David J. Getsy’s new book on Auguste Rodin seeks to address the sculptor’s association with sex, and what that relationship means for his place in modern art. Instead of discussing specific iconic works, Getsy focuses on Rodin’s sculptural practice, arguing that his fame came from his ability to convey a sexual persona through the objects that he created.
Getsy’s thesis essentially states that the characterization of Rodin as a modern “genius” relied on and was consistently maintained through a screen of virility and sexual conquest. He believes that many scholars have dismissed or inadequately investigated this connection, although the two moments in Rodin’s development that he chooses to investigate are considered by most scholars to be the major turning points in the artist’s career.
The first pivotal moment according to Getsy is Rodin’s 1876 trip to Florence to see Michelangelo’s works. Rather than contending with the major work that Rodin completed that year, The Age of Bronze, Getsy instead analyzes a small group of studies made after Michelangelo’s Medici Chapel figures. He closely compares Rodin’s nudes to the Italian master’s originals and notes that Rodin seemed to be “struggling” with Michelangelo’s idiosyncratic (and masculinized) rendering of the female body. Getsy admits that the drawings offer “subtle evidence at best,” and his argument stalls a bit as he reaches for meaning in Rodin’s more feminized renderings. He concludes, however, that Rodin’s reconfiguring of the female figures was a critical early instance of the artist “infusing the tradition of the nude with the desire of the sculptor.”
Getsy’s second critical moment comes in 1900, during the solo exhibition in which Rodin exhibited the never-finished The Gates of Hell for the first and last time in his life. Sparsely populated, lacking many of the figures that later infused its surface, this early version fuels Getsy’s conclusion that “the perpetual incompletion of The Gates was a symptom of the larger strategies of Rodin’s approach to sculpture.”
Getsy quotes other scholars and contemporary commentators, noting their emphasis on Rodin’s touch—the gestural marks and almost “unfinished” character of many key works—concluding that Rodin intended these residual traces of his hand to direct attention to the sculptural process, and by extension, back to the sculptor himself. Getsy then points to contemporary accounts mythologizing Rodin as a wildly sexual person, including titillating, often embellished accounts of his studio teeming with comely models. The enduring images of Rodin, Getsy says, are of his hands, personally and passionately handling and kneading the raw materials that became his masterpieces. That this image belies reality—Rodin relied on assistants who often carved his works in marble or cast them in metal—is no coincidence. Getsy believes that Rodin was not misrepresenting himself but “performing” in a way that enhanced the viewer’s experience. Built into his process, then, was the appearance of spontaneity, and his touch becomes a means to reveal the physical process of art-making, thereby affecting what viewers see when they look at a Rodin figure.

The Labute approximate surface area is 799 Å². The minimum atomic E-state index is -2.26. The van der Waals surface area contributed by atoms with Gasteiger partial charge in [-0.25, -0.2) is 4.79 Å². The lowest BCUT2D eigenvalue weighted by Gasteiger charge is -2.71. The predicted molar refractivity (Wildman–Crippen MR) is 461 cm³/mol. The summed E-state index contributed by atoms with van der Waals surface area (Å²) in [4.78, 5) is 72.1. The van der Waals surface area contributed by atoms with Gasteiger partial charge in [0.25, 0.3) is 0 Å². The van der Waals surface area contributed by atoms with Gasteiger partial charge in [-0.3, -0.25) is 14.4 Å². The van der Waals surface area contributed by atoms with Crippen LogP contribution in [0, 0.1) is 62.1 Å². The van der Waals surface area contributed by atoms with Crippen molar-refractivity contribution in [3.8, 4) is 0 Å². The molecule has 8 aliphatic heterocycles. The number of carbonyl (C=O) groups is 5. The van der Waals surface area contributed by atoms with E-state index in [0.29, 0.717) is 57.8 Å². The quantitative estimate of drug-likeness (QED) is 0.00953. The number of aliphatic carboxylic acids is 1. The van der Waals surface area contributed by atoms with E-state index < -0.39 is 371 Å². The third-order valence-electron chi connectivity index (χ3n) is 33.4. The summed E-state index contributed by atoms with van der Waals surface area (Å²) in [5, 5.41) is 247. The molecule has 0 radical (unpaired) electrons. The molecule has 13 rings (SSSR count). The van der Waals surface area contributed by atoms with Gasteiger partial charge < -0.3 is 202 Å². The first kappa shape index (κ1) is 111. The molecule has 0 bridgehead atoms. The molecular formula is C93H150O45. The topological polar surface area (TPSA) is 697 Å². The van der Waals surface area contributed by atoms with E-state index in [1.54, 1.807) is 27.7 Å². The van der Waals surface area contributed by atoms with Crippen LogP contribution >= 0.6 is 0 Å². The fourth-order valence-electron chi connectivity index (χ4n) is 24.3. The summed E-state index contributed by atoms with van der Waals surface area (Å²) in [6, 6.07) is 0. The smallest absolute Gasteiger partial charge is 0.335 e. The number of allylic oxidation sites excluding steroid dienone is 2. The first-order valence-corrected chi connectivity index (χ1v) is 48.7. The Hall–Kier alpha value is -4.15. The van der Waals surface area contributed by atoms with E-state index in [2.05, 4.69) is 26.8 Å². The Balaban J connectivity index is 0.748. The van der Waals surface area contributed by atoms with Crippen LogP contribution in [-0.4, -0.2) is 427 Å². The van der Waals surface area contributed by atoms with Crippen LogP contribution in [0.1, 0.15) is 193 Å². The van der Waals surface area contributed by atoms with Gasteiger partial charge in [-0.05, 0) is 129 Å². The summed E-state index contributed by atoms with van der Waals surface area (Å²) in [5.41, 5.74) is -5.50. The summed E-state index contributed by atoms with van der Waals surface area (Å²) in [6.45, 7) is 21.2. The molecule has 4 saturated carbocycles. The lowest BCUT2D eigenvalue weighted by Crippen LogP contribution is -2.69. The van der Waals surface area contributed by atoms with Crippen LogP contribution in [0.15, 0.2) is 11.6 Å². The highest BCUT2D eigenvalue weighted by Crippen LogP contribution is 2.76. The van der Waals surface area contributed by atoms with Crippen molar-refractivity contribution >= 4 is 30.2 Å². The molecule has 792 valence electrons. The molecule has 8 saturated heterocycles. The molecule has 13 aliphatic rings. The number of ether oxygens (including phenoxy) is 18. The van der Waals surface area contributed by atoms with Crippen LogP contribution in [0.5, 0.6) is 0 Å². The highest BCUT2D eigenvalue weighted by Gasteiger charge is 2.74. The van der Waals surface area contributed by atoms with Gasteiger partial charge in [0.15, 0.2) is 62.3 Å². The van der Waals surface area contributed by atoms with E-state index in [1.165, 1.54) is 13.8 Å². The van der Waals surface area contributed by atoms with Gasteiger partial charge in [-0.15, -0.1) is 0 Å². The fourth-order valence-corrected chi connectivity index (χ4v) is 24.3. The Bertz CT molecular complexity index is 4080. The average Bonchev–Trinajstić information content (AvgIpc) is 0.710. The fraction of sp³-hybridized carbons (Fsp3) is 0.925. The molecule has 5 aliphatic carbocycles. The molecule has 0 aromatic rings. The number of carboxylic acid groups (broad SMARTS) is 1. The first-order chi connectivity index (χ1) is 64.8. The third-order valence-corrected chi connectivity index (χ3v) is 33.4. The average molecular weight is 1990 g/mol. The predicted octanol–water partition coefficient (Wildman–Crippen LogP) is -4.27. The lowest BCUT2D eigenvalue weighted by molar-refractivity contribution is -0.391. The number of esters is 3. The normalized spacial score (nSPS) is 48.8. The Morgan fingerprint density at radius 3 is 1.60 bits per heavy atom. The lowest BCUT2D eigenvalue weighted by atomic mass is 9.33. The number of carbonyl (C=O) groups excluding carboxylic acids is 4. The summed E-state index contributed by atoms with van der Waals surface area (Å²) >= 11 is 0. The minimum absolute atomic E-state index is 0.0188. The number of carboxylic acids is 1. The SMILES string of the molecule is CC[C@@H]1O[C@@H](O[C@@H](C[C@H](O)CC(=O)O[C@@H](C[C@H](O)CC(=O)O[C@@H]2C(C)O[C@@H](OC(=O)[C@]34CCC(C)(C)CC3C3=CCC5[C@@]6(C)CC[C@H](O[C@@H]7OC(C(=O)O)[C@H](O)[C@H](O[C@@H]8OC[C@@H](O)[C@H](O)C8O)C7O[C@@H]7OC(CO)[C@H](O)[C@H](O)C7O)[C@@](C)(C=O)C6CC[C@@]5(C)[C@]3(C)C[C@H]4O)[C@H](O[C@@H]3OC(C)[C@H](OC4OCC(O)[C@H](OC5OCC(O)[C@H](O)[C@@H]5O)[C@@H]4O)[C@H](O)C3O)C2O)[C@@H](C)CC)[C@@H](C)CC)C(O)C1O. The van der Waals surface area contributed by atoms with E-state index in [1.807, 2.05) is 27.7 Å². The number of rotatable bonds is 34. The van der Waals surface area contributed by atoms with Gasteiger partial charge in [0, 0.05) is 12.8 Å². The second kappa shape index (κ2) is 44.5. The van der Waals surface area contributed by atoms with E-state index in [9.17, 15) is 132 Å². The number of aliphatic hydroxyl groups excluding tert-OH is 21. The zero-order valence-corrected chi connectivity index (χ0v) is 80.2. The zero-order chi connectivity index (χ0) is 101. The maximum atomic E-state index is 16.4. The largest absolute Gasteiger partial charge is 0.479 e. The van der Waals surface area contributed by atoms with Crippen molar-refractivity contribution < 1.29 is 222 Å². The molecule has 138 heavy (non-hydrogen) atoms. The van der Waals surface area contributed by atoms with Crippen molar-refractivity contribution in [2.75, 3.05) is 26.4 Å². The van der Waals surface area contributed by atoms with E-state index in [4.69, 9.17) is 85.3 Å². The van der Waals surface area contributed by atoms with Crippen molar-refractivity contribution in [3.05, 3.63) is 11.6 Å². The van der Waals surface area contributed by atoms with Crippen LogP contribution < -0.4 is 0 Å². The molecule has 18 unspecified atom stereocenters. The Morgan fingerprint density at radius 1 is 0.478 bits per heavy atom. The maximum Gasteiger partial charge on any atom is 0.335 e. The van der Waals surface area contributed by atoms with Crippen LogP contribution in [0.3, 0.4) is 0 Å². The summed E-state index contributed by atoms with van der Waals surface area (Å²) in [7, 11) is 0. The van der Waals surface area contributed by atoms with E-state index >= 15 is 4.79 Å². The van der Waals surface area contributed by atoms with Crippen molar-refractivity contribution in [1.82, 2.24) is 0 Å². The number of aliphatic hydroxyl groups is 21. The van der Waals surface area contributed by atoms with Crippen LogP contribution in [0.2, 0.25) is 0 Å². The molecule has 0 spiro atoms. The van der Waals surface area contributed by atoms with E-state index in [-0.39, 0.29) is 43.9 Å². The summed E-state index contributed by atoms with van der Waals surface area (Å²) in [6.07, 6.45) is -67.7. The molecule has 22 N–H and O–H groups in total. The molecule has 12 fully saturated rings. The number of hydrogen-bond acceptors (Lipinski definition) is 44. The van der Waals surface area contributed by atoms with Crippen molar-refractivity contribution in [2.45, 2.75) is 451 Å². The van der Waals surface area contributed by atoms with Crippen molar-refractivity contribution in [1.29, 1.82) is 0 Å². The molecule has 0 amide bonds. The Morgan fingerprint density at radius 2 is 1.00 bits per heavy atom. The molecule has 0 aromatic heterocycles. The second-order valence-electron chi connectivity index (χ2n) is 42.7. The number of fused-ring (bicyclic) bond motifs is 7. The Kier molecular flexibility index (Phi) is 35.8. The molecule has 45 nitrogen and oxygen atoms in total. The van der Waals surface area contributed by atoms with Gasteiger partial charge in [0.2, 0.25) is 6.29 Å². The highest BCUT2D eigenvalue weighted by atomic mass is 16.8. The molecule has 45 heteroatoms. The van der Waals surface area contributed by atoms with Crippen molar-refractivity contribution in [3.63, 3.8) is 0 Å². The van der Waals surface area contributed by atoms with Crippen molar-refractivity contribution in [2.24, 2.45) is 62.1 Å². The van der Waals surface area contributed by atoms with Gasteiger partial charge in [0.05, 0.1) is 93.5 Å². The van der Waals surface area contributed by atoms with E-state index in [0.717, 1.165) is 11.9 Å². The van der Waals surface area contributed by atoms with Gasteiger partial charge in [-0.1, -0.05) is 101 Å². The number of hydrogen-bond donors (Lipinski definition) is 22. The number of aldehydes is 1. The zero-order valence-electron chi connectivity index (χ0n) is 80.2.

With its narrow focus, Getsy’s book is structured, and reads like, an extended essay. He assumes that readers are already familiar with Rodin’s work and come prepared with textbook accounts of the artist’s career and life already in mind, providing little in the way of biography or background. His is a specialized dialogue conducted with other scholars past and present, an art historical discussion that occasionally causes the book to falter—it can become difficult to distinguish what new arguments Getsy is making and what has been argued and concluded before.
More significantly, despite its strongly worded title, Sex and the Making of Modern Sculpture suffers at times from an overly cautious approach, which reduces some arguments, particularly the significance of the 1876 Michelangelo studies, to rather hesitant suggestions. The second half of the book, however, contains the stronger, more interesting line of thought, and Getsy’s frequent use of primary sources, including gossip from Rodin’s contemporaries, bolsters and adds vigor to his points. The book is generously illustrated, with color and black and white photographs of the artist and his works, as well as particularly wonderful details of The Gates of Hell. Though it’s not a uniformly strong effort, the book is worth reading for its discussion of Rodin’s sculptural practice and its examination of the creative mind behind the statement, “Art is only a kind of love. I know quite well that bashful moralists will stop up their ears. But what! I express in a loud voice what all artists think. Desire! Desire! What a formidable stimulant.”
Rodin: Sex and the Making of Modern Sculpture by David J. Getsy
Yale University Press: 2010
Hardcover, 240 pages, $45.00